Use a Partner Like Virgin Atlantic to Save Miles

Look at all those tasty partners. VS will still charge you a foreign origination fee, but at least they charge fewer miles

Look at all those tasty partners. VS will still charge you a foreign origination fee, but at least they charge fewer miles

Ironically, if you do find space on Delta itself at the low level, remember that you can also book it with a different program’s miles. Virgin Atlantic is the most cost-effective way to book it since they waive fuel surcharges (only on US-Europe-US), and charge fewer miles than Delta does on its own flights (90k return vs. Delta’s 125k). But you have to call in and can only book round trips. The fee is still assessed if you originate in Europe, but the fewer miles required can offset it.

Virgin Atlantic points are also easy to accumulate due to their credit card offered through Bank of America and that you can transfer in from all four meta-point programs, Starwood Preferred Guest, AMEX Membership Rewards, Chase Ultimate Rewards, and Citi Thank You Points.

British Airways and Other Carriers with High Fuel Surcharges

Flights operated by British Airways include outrageous (literally the highest of any carrier) fuel surcharges, no matter which mileage program you use to book. These are a particular issue for travel in premium cabins. It also makes their award flights uncompetitive. One of the best uses of Avios is for flights within Europe or on partners that don’t have fuel surcharges.

Here are some workarounds if you still need to fly internationally:

Fly Iberia or Air Berlin

Most people in the US know of American Airlines and that they partner with British Airways, but American doesn’t usually have great availability to Europe so you’ll get stuck with British Airways, which charges a pound of flesh.

Finnair is also a partner, but they rarely have award availability to the US, serve few destinations and don’t actually fly to that many destinations in Europe, either. It’s not a real improvement.

If you do have a lot of American miles and need to get to Europe, consider Iberia and Air Berlin. These carriers have flights to well-connected hubs and are slowly increasing the number of cities they serve directly from North America. Furthermore, they have much more modest fuel surcharges and have halfway decent award availability. I’ve only flown these carriers intra-Europe, but I was impressed with their staff and Iberia’s food.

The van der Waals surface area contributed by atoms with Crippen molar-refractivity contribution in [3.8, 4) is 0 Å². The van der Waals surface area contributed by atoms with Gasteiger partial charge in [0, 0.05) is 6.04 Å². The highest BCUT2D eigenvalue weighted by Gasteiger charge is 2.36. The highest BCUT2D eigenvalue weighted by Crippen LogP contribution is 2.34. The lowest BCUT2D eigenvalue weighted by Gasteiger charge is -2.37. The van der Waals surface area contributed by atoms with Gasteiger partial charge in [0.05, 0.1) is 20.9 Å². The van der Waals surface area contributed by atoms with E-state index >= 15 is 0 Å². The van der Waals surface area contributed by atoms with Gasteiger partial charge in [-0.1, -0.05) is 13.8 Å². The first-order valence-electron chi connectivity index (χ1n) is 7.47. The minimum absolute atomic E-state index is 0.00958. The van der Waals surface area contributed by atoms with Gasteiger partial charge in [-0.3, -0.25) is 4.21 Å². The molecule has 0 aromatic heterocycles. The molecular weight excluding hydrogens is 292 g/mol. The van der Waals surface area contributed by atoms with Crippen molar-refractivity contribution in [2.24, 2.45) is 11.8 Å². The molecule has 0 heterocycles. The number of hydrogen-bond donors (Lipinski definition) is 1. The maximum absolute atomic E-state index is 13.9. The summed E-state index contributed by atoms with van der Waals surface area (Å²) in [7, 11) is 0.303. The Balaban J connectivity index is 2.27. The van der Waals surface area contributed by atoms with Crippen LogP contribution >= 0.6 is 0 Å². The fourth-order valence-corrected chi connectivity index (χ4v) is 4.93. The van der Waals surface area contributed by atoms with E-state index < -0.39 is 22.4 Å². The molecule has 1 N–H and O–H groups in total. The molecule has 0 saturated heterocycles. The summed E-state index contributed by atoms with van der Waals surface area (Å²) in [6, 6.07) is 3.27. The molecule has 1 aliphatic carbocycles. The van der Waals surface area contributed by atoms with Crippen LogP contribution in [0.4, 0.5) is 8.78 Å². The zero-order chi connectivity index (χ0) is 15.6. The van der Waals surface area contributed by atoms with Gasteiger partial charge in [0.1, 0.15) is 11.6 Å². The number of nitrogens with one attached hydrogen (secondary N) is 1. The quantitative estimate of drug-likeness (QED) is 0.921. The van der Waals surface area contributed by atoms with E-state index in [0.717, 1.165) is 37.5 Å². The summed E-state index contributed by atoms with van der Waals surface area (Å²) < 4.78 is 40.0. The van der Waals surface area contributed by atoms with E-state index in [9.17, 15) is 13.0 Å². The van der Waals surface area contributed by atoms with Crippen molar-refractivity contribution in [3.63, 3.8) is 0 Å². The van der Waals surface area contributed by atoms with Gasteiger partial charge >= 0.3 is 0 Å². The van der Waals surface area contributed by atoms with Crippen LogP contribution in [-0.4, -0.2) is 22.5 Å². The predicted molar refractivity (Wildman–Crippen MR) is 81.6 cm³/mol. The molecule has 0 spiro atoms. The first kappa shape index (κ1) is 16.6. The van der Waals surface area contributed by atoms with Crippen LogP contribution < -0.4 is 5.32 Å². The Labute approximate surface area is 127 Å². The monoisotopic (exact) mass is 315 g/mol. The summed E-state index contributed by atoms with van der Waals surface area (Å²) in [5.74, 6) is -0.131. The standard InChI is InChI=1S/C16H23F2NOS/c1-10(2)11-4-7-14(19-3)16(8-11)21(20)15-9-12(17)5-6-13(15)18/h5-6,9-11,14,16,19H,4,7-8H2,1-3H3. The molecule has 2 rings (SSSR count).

Openskies, a British Airways subsidiary, flies from New York and Newark to Paris-Orly. Few think of this route when planning a trip, and it may not show up in search results, but they are definitely bookable with American miles. They have lower fuel surcharges, as well. [Update:] My knowledge was out of date there. There was a time where booking with US Air miles seemed to generate lower surcharges, so I thought they were materially lower in all cases, but this is no longer the reality. The fees are now as high as BA, though competition is lower and the quality is generally nicer than Club World.

Fly Aer Lingus Using Avios, Then Intra-Europe Using More Avios

If you are truly flush with Avios, consider flying on Aer Lingus to Dublin and then onward to Europe (or to London and connecting again on British Airways). This way you can avoid some of the surcharges and still fly a good product. Intra-Europe, British Airways charges much more reasonable fees and has a “cash and points” option that can actually be pretty useful to minimize spending on expensive routes.

Make a Triangle Trip to Brazil

You could book a triangle trip to Brazil and back from somewhere in Europe that isn’t Great Britain. Or try flying BA originating in Brazil to avoid fuel surcharges. Map generated by the Great Circle Mapper – © Karl L. Swartz

Brazil is the land of no fuel surcharges, and any ticket purchased that originates from a Brazilian city cannot charge them. So if you’re really itching to fly British Airways first class (or are faced paying double miles to fly on the day your want), flights from Sao Paulo to London to Paris, for example, and then Paris to London back to the US are your best bet (assuming American Airlines or British Airways will even price it as a single ticket, which may take a lot of work). Be aware you may need a Brazilian visa to make this work.

Close-in Booking and Phone Reservation Fees